Deborah said...

I, too, must confess that I recently purchased your first St. Cyr book for my Kindle. Just last month, actually. I enjoyed it so much that I have now read all of them - at least all but your latest. I am waiting for your paperback release.

I do read good male fiction. Prince of Tides, by Pat Conroy, is one of my favorites. I also enjoyed John Grisham, until he became boring. I do enjoy Dick Francis. I loved Hunt for Red October, and others, but could not get into World War III. I am into escape Fiction!

I refuse to read Nicholas Sparks for the same reason I stopped reading Danielle Steele - DEPRESSING!

I must admit that I definitely buy more books by women authors.

Please keep up the good work. I am going out to find the rest of your books, under all of your names.

Anonymous said...

I'm a sci-fi fan (in addition to other things) and went through a period where I read every female-authored sci-fi book I could find, mostly because the portrayals of women in sci-fi (by men) were so cardboard and shallow, or just male characters with the gender changed (for variety?). So, yes, I certainly chose sci-fi books by author gender then. It seems to hold less true in other genres, though I remember as a child being taught about identifying with characters in books and thinking, "What character would I want to be like? The girls are all so silly and I don't want to be a boy!". Hero is a great character that would never have been written by a man.

I no longer select by gender, but I often find I don't read a second book by a male author because of how women are portrayed - or in fact, whether they are portrayed at all!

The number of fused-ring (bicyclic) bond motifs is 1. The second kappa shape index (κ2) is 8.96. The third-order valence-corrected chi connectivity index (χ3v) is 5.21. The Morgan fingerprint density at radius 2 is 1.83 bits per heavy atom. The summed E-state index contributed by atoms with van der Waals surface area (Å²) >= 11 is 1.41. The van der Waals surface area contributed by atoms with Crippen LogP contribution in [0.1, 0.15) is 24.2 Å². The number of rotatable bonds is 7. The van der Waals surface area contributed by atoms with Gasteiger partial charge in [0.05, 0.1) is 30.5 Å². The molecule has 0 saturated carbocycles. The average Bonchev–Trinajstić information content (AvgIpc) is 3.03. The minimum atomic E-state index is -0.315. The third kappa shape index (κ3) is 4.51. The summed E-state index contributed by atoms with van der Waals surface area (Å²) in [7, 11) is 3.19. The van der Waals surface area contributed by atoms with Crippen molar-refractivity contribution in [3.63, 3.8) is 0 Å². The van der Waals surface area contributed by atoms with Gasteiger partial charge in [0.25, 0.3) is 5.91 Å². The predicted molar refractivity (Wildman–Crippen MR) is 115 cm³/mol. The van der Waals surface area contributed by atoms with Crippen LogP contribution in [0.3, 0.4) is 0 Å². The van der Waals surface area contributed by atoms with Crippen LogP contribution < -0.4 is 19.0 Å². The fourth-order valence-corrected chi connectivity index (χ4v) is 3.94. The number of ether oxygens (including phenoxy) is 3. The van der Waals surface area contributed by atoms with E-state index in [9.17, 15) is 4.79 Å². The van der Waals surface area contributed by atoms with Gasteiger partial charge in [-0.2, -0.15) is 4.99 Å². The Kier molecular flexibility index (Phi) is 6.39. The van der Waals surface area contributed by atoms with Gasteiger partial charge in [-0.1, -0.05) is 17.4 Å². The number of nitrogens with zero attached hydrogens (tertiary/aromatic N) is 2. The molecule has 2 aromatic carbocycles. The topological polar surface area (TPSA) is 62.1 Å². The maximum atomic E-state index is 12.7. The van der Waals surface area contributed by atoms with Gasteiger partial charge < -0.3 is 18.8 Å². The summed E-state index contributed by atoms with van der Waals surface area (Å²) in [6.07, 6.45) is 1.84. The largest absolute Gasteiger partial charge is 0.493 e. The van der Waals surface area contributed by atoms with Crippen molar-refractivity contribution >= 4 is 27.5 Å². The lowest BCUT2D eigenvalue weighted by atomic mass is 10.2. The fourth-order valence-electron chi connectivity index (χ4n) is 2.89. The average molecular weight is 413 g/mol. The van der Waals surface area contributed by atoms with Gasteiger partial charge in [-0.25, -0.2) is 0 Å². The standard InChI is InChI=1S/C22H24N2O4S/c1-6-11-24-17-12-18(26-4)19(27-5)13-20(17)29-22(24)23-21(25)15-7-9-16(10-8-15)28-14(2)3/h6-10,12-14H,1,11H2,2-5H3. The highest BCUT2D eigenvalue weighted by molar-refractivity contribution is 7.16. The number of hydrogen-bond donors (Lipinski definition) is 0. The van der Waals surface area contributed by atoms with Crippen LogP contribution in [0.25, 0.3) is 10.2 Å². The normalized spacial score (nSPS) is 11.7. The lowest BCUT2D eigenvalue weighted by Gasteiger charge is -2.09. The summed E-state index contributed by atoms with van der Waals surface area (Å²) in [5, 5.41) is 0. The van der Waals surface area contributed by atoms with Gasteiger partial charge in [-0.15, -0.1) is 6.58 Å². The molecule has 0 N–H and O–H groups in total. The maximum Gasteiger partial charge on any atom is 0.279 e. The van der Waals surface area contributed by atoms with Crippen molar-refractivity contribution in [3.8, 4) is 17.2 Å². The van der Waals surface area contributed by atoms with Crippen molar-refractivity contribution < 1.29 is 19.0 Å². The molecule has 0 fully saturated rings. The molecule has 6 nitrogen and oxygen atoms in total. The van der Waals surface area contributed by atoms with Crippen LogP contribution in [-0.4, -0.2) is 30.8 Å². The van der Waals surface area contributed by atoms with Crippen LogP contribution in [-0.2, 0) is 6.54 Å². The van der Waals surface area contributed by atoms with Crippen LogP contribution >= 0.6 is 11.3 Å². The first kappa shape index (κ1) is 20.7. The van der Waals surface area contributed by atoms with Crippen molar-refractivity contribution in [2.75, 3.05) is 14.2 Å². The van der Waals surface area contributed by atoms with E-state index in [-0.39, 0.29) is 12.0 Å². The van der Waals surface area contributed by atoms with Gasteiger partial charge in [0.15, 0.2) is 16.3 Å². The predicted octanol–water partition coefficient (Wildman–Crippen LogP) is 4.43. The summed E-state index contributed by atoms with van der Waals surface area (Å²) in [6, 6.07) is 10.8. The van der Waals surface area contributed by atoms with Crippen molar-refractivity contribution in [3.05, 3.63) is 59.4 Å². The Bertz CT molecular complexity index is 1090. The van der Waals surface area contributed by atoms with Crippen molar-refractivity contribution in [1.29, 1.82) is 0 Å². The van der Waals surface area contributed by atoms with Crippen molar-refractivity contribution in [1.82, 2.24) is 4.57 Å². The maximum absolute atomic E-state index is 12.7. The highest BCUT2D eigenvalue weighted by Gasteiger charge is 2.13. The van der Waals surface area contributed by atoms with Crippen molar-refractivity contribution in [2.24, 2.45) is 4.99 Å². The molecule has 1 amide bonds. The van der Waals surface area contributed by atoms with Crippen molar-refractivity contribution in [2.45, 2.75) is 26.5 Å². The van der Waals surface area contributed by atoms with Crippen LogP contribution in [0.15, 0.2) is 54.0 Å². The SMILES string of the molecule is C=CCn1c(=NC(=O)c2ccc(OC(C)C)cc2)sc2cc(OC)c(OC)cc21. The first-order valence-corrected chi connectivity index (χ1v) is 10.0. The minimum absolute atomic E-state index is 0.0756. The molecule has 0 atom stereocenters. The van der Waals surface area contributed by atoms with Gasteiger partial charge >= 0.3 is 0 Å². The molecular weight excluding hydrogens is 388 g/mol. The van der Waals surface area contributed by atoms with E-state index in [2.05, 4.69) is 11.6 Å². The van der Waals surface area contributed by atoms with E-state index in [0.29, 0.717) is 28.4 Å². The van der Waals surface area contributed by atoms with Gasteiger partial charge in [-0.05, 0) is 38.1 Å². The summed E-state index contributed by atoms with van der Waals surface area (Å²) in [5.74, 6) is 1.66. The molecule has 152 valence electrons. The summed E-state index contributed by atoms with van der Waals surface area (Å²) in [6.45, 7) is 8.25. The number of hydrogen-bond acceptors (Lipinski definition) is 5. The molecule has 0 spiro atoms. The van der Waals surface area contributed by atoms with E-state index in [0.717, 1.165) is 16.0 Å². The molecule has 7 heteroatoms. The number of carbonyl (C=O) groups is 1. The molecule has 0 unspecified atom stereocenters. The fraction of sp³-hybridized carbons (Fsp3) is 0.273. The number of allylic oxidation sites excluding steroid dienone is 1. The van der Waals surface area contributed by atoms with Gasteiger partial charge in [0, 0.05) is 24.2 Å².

cs harris said...

Deborah, thank you. Pat Conroy is one of my favorite authors, too. As the daughter of an Air Force colonel, I particularly enjoyed his The Great Santini, although i understand his own father didn't talk to him for years after the book was published!

Anon@11:25, that's interested about sci-fi; since I don't read it much, I didn't know that. I have to admit I've quit reading certain male mystery writers because their portrayals of every single female character in their books infuriated, and I finally came to the conclusion the author must have serious problems with the opposite sex. Interestingly, I've never heard a male reader complain about the portrayal of men in a female author's books, with the exception of romance, when they complain not about the men being unsympathetic but about them being men as women with they were, rather than as they actually are.

cs harris said...

Anon@ 5:04, perhaps I need to try another Sparks. it wasn't that I thought he was awful, I just never thought his books lived up to the hype or justified his sales.

The thing that infuriated me about Cold Mountain is that they made such a big thing about this being a retelling of The Odyssey--except that The Odyssey ends with Odysseus happily at home with Penelope! If a happy ending worked for Homer for 2,000, surely it can work today?

Judith said...

ff you've read one Nicholas Sparks, you've read them all.

Elizabeth George used to be one of my favorites, she is a wonderful writer, but once she killed off Helen, that was it for me. I can only take so much Tommy angst, sorrow, what ifs, and general sadness from and for him.